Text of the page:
Strong Women, Male Feminists, and Soul Food

Cathy is my ex-lover, my writing mentor, my confidante and friend, and one of many Libertarian friends that I have (despite not being Libertarian).

She’s also a regular contributor to this here blog. We get together to compare notes on polyamory and politics, and everything in between.

She often tells me I’m wrong in such a blunt way that, if I were less feminist and/or less autistic, might get under my skin. It doesn’t though. I love her for it.

We sat and had lunch the other day, and she wrote about it.

Wednesday I had an early lunch with my friend Dommie Darko (not his real name). He’s a writer, and he gives amazing compliments. Like when he said a man has to love strong women to be interested in dating me. Or when I said I was insecure about my education, and he told me I was extremely clever, by which he meant witty and able to very quickly suss out the meaning and importance of things.

Over fried chicken for me and a scramble for him, he elaborated on the strong women point he’d made days earlier. “You disagree forcefully with me. You don’t hesitate to tell me ‘You’re wrong,’ or ‘No, that’s stupid.’ Men are delicate. They don’t like that.” He is right. I did this to him when we were first dating, when you’d think I’d be on my best, not-castrating behavior. Obviously I still do it now that we’re not having sex and it’s even less important to me that his gonads remain attached.

He is right that men who don’t like strong women don’t tend to do well with me. But I don’t think of myself as a strong woman. I think of myself as shy and retiring and someone who has trouble establishing and maintaining boundaries. Someone who’s had sex she wasn’t jazzed about because saying no would have taken more effort, and made it awkward. But, through both luck and force of will, no one has entered my body who I knew I wanted to not be there.

I’m not strong for the same reason I’m not brave. I regularly publish my most intimate and embarrassing thoughts and feelings online. But that’s not because I’m better at overcoming my fear of doing so than other people. It’s that I feel less fear to begin with. I’m not embarrassed about the same things other people are embarrassed about. I’m not ashamed of the same things. I don’t even find the same things intimate. I’m not courageous, I’m defective. But I’m broken in a way that I’ve learned how to turn into a strength.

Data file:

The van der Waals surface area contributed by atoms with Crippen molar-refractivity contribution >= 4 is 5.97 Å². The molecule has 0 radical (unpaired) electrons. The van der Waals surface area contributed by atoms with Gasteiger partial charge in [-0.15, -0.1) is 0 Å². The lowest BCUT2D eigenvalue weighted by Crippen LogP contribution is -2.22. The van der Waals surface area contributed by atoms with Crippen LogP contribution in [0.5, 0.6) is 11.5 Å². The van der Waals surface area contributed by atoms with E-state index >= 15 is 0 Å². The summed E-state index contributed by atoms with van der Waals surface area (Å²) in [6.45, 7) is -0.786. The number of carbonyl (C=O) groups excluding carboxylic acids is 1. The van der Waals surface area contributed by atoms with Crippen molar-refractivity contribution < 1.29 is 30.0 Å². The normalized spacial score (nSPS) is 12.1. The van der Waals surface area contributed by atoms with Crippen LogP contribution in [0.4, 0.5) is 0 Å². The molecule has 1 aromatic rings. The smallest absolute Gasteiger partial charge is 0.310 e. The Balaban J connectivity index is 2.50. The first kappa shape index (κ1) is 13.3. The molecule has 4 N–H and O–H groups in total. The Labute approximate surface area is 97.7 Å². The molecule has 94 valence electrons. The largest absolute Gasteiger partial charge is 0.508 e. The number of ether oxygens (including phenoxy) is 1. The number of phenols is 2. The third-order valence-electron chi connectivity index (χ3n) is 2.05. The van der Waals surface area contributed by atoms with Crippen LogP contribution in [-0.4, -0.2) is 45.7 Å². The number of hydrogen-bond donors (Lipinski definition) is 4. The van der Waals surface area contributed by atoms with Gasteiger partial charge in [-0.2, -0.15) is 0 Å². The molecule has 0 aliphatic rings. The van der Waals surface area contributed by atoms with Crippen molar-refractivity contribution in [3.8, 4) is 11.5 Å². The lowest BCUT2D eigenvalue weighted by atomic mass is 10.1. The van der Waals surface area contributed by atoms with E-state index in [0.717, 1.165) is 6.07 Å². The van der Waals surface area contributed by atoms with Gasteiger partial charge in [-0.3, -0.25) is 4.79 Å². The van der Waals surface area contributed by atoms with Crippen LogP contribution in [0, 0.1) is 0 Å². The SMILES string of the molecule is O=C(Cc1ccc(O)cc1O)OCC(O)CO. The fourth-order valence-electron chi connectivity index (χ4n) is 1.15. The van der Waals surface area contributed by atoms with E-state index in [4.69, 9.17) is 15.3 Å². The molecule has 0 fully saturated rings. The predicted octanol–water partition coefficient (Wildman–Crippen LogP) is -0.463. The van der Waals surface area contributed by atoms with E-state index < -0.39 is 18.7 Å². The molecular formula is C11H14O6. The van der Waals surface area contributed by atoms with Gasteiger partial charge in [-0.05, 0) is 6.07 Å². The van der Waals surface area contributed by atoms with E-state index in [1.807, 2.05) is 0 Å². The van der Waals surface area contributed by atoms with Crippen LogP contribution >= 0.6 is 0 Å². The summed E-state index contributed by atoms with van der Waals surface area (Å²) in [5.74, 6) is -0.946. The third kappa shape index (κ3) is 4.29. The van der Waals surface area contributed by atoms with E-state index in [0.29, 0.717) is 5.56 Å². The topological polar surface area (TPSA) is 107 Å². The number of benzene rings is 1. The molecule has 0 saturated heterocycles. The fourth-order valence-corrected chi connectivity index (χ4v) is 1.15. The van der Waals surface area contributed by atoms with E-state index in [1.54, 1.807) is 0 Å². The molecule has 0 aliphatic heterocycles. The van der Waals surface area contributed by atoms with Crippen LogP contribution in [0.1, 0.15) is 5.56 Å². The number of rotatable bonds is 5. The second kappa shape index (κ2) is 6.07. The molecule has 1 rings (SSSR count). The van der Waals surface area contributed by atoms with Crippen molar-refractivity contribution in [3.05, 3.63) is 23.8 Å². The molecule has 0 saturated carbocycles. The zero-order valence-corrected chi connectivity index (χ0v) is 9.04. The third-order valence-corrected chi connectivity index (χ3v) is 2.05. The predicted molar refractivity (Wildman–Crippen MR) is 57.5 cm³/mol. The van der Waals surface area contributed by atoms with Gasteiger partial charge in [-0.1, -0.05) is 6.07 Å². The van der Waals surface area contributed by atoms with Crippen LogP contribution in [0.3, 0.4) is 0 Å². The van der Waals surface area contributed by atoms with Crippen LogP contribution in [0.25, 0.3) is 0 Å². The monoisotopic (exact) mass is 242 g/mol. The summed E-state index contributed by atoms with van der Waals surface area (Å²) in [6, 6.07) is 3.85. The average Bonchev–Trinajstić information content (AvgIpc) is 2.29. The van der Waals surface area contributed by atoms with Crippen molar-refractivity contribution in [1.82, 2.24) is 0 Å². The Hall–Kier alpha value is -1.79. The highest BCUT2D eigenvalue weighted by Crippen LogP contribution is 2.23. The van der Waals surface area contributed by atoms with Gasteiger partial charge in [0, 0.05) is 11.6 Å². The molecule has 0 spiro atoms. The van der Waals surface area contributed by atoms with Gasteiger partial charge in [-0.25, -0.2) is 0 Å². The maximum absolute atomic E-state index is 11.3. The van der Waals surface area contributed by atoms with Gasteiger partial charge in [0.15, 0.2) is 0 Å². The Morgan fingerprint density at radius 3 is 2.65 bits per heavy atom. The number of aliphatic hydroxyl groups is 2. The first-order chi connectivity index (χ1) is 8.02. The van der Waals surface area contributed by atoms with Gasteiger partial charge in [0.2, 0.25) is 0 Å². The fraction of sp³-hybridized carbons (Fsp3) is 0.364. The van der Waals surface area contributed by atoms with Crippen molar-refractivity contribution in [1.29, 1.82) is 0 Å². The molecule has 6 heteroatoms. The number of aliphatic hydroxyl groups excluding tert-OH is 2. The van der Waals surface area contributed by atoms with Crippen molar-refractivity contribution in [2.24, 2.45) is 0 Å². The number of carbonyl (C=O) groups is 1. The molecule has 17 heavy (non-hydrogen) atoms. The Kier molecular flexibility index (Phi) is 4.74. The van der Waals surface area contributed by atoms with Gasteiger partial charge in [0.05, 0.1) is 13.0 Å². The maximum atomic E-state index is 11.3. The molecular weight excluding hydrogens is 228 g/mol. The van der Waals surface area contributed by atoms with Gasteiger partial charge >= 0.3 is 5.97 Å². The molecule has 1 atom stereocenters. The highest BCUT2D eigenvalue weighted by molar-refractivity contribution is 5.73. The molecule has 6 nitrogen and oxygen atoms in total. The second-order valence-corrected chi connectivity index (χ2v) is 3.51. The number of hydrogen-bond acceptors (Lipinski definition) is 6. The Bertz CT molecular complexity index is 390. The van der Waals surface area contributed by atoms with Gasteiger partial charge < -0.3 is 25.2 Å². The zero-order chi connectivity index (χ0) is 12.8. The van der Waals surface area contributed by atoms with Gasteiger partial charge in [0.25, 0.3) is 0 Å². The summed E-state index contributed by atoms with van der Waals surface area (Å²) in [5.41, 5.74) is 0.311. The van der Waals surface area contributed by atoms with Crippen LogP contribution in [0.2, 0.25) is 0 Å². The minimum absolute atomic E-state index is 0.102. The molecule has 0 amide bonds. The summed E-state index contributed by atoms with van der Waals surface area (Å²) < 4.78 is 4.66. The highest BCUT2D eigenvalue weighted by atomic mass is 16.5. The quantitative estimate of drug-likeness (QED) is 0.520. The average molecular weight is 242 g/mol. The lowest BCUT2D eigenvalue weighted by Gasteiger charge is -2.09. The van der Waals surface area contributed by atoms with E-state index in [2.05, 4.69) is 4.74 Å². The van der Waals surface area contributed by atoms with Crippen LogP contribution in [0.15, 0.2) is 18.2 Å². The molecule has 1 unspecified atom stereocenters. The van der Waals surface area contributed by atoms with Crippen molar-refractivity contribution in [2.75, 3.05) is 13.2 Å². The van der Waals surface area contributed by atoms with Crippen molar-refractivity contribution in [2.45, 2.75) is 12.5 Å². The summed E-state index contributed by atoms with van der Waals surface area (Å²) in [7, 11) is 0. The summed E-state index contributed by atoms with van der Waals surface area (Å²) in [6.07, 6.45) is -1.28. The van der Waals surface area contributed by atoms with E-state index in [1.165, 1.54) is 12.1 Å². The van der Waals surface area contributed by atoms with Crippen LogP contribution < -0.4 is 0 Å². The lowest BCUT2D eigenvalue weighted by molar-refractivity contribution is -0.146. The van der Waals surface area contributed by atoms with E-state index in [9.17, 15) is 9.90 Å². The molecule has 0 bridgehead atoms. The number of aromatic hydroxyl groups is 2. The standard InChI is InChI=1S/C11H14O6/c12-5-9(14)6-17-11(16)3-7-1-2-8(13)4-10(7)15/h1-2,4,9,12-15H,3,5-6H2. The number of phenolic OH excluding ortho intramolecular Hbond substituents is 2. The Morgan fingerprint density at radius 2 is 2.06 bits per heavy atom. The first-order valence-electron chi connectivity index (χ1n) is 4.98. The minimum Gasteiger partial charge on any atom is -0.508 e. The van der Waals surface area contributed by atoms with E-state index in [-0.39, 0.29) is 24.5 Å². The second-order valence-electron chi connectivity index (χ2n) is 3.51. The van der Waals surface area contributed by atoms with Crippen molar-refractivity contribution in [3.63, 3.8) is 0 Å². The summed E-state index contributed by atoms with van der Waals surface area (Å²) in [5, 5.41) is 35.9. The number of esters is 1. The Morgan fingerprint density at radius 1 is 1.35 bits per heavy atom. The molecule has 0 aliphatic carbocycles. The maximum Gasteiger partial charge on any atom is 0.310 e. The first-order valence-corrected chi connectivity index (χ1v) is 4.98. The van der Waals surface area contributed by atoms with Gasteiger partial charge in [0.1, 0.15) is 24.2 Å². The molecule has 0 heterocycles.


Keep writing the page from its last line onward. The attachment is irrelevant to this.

What does it mean to be a “strong woman?” I think to an extent it’s male feminist for “bitch.” It’s disagreeing forcefully because I forget that people don’t like to be corrected. It’s making a face when someone says something interesting about themselves instead of trying to appear neutral because I forget they might feel judged by me.

Read More at Cathy’s blog: Sex and the State 

My experience with *ahem* “forceful women” (to quote Cathy) goes back quite a ways. There was a girl in my sophomore French class who saw me reading Charles Bukowski.

“You’re reading Bukowski?” she asked, kind of snottily.

“Yeah, do you like Bukowski?” I responded, hopefully.

“I think he’s a misogynist pig,”  she replied, and sneered.

And that was the moment that I fell in love with my first high school girlfriend. Over the next several months, she would introduce me to Simone De Beauvoir and Emma Goldman, as well as several female authors and feminist novelists. She was my very first feminist girlfriend. Since then, I’ve always had quite the hard-on for feminism.

I say this as I listen to Easy-E rap about “jockin the bitches” and “smackin the hos.” I feel like a faker.

I didn’t even start calling myself a feminist until a couple of years ago. However, my wife and ex-girlfriends assure me that’s what I am. I’m proud to be it. But I don’t try very hard. I don’t go to rallies or anything. I don’t belong to any special organizations or anything. The secret to my feminism, if there is one, is this: I’m diagnosed as being on the autism spectrum. And humans puzzle the fuck out of me. Both female humans and male humans, and also the non-binary ones.

So I sit with women and listen to them, and try to understand their perspective—not as women, but as humans. And most of the time it doesn’t make much sense. But feminists are committed to being seen equally as humans. This makes sense to me. So, I guess that what it is for me to be a feminist.

I still listen to NWA and read Bukowski though.

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